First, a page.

Josip Brroz TitoWhat do you expect someone to say when asked about being under bombardment for months? That a major European city could be bombed for months in this day and age (1999).

The stories are heartrending, visceral, charged, defensive, pained.

Similar to American denials of CIA overthrows in Guatemala, Iran, the Congo, etc., until the Freedom of Information Act allowed journalists to prove, yup, we sure did, Serbians now generally accept the horror and extent of atrocities against Croats, Bosnians and Kosovo Albanians. Most, though not all. I will attend the Republic Square rally of recently released (alleged) war criminal Vojislav Seselj tomorrow. I don’t expect much repentance there.

The Balkans have a long and contentious history as a crossroads between East and West. The conflicts of the 90’s happened after the death of unifier and beloved, “benevolent dictator” Josup Broz Tito.

Tito was a lifelong communist, even serving the Party for a time in the Soviet Union. He was considered the most effective of WWII European partisan leaders, and thus drew the respect and support of Churchill, American presidents and Stalin. Until he decided to go his own way, and formed the Non-Aligned Movement. Stalin was not amused. So, just as Tito rose to the head of the Yugoslav communist party after his predecessor was invited to Moscow and murdered, Stalin tried to kill Tito (the nom de guerre of Josip Broz) several times. Tito wrote Stalin an open letter:

 “Stop sending people to kill me. We’ve already captured five of them, one of them with a bomb and another with a rifle (…) If you don’t stop sending killers, I’ll send one to Moscow, and I won’t have to send a second.”

Marijana 2Leigh Ziller, who pushed us over the top in our Kickstarter campaign, funding the “Afterparty” project, introduced me to Gazprom architect Marijana Curuvija. We met in Novi Sad, an hour north of Belgrade, a major target of the bombardment. I took pictures of the Cathedral where we met. But forgot to take one of Marijana, which drew a scold from Leigh. We walked to a cafe.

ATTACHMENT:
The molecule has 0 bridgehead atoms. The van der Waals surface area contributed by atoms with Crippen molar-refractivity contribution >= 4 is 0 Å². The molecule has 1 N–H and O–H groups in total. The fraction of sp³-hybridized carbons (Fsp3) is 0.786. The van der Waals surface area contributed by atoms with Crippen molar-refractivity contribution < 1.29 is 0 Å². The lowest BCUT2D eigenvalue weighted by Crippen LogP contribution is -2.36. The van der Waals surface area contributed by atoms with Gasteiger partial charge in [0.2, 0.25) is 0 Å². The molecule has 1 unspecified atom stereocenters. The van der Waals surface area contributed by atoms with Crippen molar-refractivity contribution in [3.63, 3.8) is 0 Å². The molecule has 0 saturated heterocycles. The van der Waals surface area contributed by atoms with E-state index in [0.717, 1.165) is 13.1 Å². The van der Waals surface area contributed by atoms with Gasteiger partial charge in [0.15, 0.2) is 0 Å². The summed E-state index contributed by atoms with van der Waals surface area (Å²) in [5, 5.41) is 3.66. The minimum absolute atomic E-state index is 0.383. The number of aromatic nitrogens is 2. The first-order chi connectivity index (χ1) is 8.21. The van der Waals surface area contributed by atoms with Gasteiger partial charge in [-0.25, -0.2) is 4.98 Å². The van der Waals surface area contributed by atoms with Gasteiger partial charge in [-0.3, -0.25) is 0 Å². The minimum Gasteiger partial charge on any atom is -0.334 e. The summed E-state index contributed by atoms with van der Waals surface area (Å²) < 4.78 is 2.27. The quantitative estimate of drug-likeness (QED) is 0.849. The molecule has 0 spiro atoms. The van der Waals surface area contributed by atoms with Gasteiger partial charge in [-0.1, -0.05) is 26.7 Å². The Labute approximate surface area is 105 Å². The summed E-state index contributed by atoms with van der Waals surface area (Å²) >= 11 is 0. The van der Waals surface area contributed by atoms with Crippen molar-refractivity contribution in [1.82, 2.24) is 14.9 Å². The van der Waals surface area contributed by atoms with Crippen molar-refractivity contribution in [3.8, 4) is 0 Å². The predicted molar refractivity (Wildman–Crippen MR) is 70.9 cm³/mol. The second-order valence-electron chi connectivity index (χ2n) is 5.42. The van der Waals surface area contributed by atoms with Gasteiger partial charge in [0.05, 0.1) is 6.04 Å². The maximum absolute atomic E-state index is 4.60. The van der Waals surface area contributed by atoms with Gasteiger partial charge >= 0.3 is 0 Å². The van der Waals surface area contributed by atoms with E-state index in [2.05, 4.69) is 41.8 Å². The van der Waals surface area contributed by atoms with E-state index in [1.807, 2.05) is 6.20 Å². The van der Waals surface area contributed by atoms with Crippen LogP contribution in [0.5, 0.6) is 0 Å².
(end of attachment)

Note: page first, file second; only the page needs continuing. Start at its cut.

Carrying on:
Where were you during the bombardment?

I first heard of it in school. My parents didn’t really talk about it. I heard something on TV, and kids at school were saying we were going to war. I didn’t think it was real; someone was going to bomb our country?? I couldn’t imagine why. We were watching Esmeralda, a soap opera.

What was the plot?

A poor and blind woman falls in love with a rich fellow.  It was an interesting episode.  The sirens went off in the middle of the show.

So you missed the ending. Maybe he dumped her!

(Laughs). Typical soap opera plot. My father came home half an hour later. We didn’t know how to react. We were supposed to turn off the lights and go down to the basement but we didn’t know we were supposed to do that. My father said, “We will be the first place they are going to bomb.”

Novi Sad 4 Did the bombs ever get close?

The closest was 20 kilometers away. It hit the bridge. It was loud but we didn’t see it. We couldn’t visit my grandmother as much because the bridges were blown up. We saw the oil refinery go up from 40 kilometers away. The sky turned orange in the middle of the night.

NATO was claiming humanitarian reasons for the bombardment, protecting Kosovo Albanians from ethnic cleansing, even genocide from the Milosevic led Serbian armed forces and militias. Did anyone ever discuss why it was happening?

We never discussed politics. I don’t remember asking why it was happening. I know there had been people coming from Bosnia and Croatia. I knew there was a war. I was only six during the Bosnia war.

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Novi Sad bombed bridgeWe talked about her student exchange experience with Leigh in Mississippi. She was surprised by the separation of ethnic groups. Her mother’s parents were from Bosnia. Her fathers’ parents were from Croatia. Under the strong hand of Tito, everyone considered themselves Yugoslavs. We discussed the irony of the (historically, and sometimes still, segregated) United States  bombing her country for ethnic cleansing. I asked, “Is there nostalgia for the days of Tito?

Yes, among older people. They say everything was easier. Ethnic cleansing is the wrong term. We didn’t attack. We were defending. We felt there wasn’t a necessity for NATO to come in and try to slve things because it was an internal problem. The country had to solve its own problems.

Do you harbor any anger toward the US?

No. I was an exchange student there. It wasn’t the people from the country. It was the administration. I don’t hold a grudge.

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Brian Gruber is traveling around the world visiting the scenes of the major U.S. military and covert actions of the last half century. The project, “War: The Afterparty” is funded by 62 backers via Kickstarter. Follow Brian’s global walkabout on the blog and on Facebook.

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